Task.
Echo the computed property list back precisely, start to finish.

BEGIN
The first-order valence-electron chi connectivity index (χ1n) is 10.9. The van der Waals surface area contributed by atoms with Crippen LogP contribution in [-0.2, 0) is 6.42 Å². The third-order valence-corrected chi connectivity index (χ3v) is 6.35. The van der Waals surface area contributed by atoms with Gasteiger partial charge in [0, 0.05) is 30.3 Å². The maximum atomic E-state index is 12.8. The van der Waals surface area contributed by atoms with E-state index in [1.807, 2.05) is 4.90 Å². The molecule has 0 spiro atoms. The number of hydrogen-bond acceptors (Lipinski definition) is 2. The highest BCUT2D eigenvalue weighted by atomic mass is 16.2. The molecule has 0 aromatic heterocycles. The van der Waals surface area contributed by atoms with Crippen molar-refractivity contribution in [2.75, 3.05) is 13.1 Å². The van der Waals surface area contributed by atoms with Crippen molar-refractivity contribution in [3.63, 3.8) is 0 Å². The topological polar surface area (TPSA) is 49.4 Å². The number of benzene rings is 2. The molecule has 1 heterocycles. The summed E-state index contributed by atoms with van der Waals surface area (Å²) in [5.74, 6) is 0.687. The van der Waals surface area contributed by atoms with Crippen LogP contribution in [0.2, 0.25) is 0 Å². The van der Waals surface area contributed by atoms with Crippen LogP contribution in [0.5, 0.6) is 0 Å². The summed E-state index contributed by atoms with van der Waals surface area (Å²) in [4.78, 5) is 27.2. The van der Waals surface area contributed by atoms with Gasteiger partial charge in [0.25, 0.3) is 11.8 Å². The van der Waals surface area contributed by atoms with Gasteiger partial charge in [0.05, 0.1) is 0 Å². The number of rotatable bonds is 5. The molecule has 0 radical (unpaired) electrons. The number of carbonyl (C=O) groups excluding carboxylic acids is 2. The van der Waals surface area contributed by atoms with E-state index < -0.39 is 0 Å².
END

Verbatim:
The first-order valence-electron chi connectivity index (χ1n) is 10.9. The van der Waals surface area contributed by atoms with Crippen LogP contribution in [-0.2, 0) is 6.42 Å². The third-order valence-corrected chi connectivity index (χ3v) is 6.35. The van der Waals surface area contributed by atoms with Gasteiger partial charge in [0, 0.05) is 30.3 Å². The maximum atomic E-state index is 12.8. The van der Waals surface area contributed by atoms with E-state index in [1.807, 2.05) is 4.90 Å². The molecule has 0 spiro atoms. The number of hydrogen-bond acceptors (Lipinski definition) is 2. The highest BCUT2D eigenvalue weighted by atomic mass is 16.2. The molecule has 0 aromatic heterocycles. The van der Waals surface area contributed by atoms with Crippen molar-refractivity contribution in [2.75, 3.05) is 13.1 Å². The van der Waals surface area contributed by atoms with Crippen molar-refractivity contribution in [3.63, 3.8) is 0 Å². The topological polar surface area (TPSA) is 49.4 Å². The number of benzene rings is 2. The molecule has 1 heterocycles. The summed E-state index contributed by atoms with van der Waals surface area (Å²) in [5.74, 6) is 0.687. The van der Waals surface area contributed by atoms with Crippen LogP contribution in [0.2, 0.25) is 0 Å². The van der Waals surface area contributed by atoms with Crippen LogP contribution in [0.5, 0.6) is 0 Å². The summed E-state index contributed by atoms with van der Waals surface area (Å²) in [4.78, 5) is 27.2. The van der Waals surface area contributed by atoms with Gasteiger partial charge in [0.25, 0.3) is 11.8 Å². The van der Waals surface area contributed by atoms with Gasteiger partial charge in [0.05, 0.1) is 0 Å². The number of rotatable bonds is 5. The molecule has 0 radical (unpaired) electrons. The number of carbonyl (C=O) groups excluding carboxylic acids is 2. The van der Waals surface area contributed by atoms with E-state index < -0.39 is 0 Å².